Zirahuen, Michoacan: Like Prozac in the air
A short kilometer from Santa Clara de Cobre, on the way to Ario de Rosales, a bust of a young Lazaro Cardenas nods toward Zirahuen. "I'm sort of proud of this road, now that it has been improved," I remarked to Hank, my travelling companion of the day. He shot me one of those incredulous "Are You Completely Crazy?" stares. Well, the road, paved with brick is a definite improvement over the cobblestones that used to lead the way. I know that the toll I paid fifteen years to that guy holding a rope across the road made a difference.
The road wends past rolling hills and neat little farms, punctuated by an imported sign intended for DeAnza Blvd. for about eight miles until the deep, clear azure lake comes into view, rimmed by tall pines. Horses swim along the shore, and cattle low.
Unless you're in the mood to buy livestock feed or groceries, there's not much to buy in this town, nor are there any museums. That's not the point of trekking to Zirahuen. The grail offers sanity, peace and tranquility, reigning supreme among what has got to be the most blessed place on earth, called lugar de humaderas (place of smoke).
According to historian Eduardo Ruiz, Purepecha Emperor Siguangua ordered a rest house built near the lake, where according to the legend, the Princess of Zirahuen was transformed into moonlight by the sacred hummingbird who stole her soul. Her beloved, Cuitzeman, searched for her endlessly at night until the mother goddess Cuerauperi led him to the lake, where the Princess rose from the water, dragging him down with her to rest forevermore in the lake's dark depths. "Another Loch Ness monster," chided pal Jeff. Yet another version of the legend has it that no woman has ever drowned in this lake, but the Princess continues to pull men down into its reaches. The lake's, contrasts from deep blue to jade , hints at another yet-debunked fantasy: the lake's deep inlets lead to the Pacific Ocean. No one has proved that it doesn't.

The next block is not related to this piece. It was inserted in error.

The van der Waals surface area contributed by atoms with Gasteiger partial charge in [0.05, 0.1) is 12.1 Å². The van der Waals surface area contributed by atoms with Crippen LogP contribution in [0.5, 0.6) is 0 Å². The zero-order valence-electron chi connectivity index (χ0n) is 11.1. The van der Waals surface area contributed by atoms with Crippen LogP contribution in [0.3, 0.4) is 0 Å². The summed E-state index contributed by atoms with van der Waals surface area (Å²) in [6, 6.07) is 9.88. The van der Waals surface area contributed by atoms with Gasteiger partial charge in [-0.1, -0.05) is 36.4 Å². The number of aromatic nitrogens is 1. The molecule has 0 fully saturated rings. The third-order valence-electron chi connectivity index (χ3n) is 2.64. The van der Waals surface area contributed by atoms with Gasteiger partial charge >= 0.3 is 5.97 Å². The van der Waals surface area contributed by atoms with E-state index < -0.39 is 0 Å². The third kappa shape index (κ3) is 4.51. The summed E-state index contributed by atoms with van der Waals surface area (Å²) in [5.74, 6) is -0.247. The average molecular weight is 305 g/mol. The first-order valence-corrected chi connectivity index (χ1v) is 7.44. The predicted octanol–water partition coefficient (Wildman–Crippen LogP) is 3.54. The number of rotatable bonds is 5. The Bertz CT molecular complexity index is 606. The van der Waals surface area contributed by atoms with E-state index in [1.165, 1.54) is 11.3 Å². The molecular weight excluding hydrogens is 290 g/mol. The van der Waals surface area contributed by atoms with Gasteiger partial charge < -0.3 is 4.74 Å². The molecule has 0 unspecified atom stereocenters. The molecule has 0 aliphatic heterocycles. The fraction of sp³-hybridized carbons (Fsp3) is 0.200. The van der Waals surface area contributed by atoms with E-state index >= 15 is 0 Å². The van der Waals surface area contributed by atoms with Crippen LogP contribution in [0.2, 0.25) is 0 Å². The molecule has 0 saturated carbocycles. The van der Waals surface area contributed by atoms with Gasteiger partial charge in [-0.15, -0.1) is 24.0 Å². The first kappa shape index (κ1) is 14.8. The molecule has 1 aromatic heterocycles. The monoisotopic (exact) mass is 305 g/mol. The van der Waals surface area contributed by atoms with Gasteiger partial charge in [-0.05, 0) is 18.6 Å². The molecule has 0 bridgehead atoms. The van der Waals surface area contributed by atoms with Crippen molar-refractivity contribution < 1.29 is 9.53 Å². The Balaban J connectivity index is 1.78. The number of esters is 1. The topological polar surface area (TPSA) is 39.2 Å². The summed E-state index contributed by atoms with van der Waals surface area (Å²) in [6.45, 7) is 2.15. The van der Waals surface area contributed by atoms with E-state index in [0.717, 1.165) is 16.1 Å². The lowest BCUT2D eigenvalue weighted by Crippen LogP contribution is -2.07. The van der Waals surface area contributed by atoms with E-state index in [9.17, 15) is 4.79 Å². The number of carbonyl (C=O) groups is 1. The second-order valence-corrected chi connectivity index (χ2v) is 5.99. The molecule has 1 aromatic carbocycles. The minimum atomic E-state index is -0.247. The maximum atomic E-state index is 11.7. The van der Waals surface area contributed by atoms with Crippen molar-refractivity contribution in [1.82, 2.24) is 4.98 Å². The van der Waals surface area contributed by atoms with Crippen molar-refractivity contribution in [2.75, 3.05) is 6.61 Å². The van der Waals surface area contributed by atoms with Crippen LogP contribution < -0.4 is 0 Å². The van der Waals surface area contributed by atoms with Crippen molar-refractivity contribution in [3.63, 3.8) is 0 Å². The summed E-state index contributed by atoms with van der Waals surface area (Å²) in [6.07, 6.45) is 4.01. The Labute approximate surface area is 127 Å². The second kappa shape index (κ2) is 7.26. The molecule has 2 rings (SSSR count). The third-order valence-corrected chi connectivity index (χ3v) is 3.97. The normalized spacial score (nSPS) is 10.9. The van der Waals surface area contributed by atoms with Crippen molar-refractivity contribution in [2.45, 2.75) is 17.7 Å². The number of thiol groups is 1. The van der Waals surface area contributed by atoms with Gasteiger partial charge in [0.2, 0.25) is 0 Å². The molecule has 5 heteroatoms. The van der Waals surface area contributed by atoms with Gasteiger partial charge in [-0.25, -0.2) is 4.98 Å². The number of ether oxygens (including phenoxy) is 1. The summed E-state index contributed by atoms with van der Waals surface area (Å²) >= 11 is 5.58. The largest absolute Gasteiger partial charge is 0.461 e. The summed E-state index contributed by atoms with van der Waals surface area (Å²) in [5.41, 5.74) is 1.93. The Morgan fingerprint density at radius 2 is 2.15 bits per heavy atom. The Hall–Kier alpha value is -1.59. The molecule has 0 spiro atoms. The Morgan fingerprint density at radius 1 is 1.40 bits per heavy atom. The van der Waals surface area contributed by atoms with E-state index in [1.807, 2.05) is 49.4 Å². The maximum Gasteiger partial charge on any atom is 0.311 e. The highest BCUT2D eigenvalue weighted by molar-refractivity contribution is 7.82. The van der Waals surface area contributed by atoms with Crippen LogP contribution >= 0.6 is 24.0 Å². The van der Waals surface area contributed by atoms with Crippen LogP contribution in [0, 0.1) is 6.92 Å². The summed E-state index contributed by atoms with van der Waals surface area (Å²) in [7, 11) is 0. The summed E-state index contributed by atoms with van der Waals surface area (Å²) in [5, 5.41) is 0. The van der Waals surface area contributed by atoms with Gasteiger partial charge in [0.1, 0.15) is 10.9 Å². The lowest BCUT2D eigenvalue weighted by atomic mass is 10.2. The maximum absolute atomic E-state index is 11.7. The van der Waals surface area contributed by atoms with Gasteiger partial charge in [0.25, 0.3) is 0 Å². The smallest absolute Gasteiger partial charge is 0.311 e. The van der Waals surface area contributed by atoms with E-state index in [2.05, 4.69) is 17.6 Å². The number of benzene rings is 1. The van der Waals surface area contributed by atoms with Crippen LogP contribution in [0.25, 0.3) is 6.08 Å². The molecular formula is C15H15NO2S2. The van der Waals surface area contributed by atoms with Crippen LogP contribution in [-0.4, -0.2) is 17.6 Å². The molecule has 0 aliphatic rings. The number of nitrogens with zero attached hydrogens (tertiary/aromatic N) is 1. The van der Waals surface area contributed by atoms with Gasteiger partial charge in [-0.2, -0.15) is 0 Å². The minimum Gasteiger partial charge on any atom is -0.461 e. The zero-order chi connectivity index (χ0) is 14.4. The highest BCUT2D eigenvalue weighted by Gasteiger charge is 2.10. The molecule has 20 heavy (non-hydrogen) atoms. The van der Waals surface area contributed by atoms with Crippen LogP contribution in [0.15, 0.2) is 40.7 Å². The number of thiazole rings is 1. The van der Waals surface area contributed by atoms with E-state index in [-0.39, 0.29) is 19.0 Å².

A few blocks from the town's desultory main square, you'll find Cabañas Impulsora de Zirahuen, the major resort complex, where the lakeside restaurant serves up freshly caught pescado blanco (the famed Patzcuaro white fish) and five cabins rent for between 375 and 1225 pesos a night, depending upon the season. This location leads to a private dock, along which local cooks prepare a variety of dishes ranging from squash-flower quesadillas to charales. A 15-minute boat trip leads to a weekend-only restaurant, Troje de Ala, featuring French-style food and a children's playground. Four more cabins, equipped with kitchen facilities, are available across the lake, ranging from the rustic to grand turismo and renting for between 375 pesos during weekdays in the low season to 2150 during the high seasons of Semana Santa (Easter Week), Dia de los Muertos (Day of the Dead), and from December 16 to January 2. A children's camp operates for several weeks during the summer for $3600 pesos per week. For reservations, e-mail email@example.com or call (4) 314-3139 or fax (4) 315-0491.
Chalet Cerrito Colorado, at Km. 10 on the road between Santa Clara and Zirahuen, offers up accommodations, which looked accommodating, but we just couldn't get much information from them…nor from the night watchman. firstname.lastname@example.org, or (4) 314-4569.
On the road leading to Patzcuaro is Hotel Zirahuen, a motel offering up a Jacuzzi in every room, decorated in bright and clean hues. Rates range from $265 pesos for a standard all the way up to $1265 pesos for the presidential suite. Av. Vicente Guerreo S/N Esq. Erèndira. Tel (434) 227-05 and (434) 202-72.
Dugout canoes, no doubt much the same as those which plied the lake during Vasco de Quiroga's days and before, traverse the lake, but jetskis have been espied along the distant shores of Agua Verde. Tales of development ranging from a Club Med to a 200-room hotel, golf course and planned resort community rise and ebb, deterred by an anti-development attitude among the locals, unpersuaded by promises of employment. "Not exactly the most friendly burg in Mexico" seems to be the rejoinder when Zirahuen is mentioned. In a strange way, that attitude seems just fine with me, because Zirahuen is a state of mind which doesn't require embellishment. The lake and exuberant forests speak for this hospitable piece of paradise.
15 km. away, on the route to Uruapan, Patzcuaro seems overdeveloped in comparison to Zirahuen.
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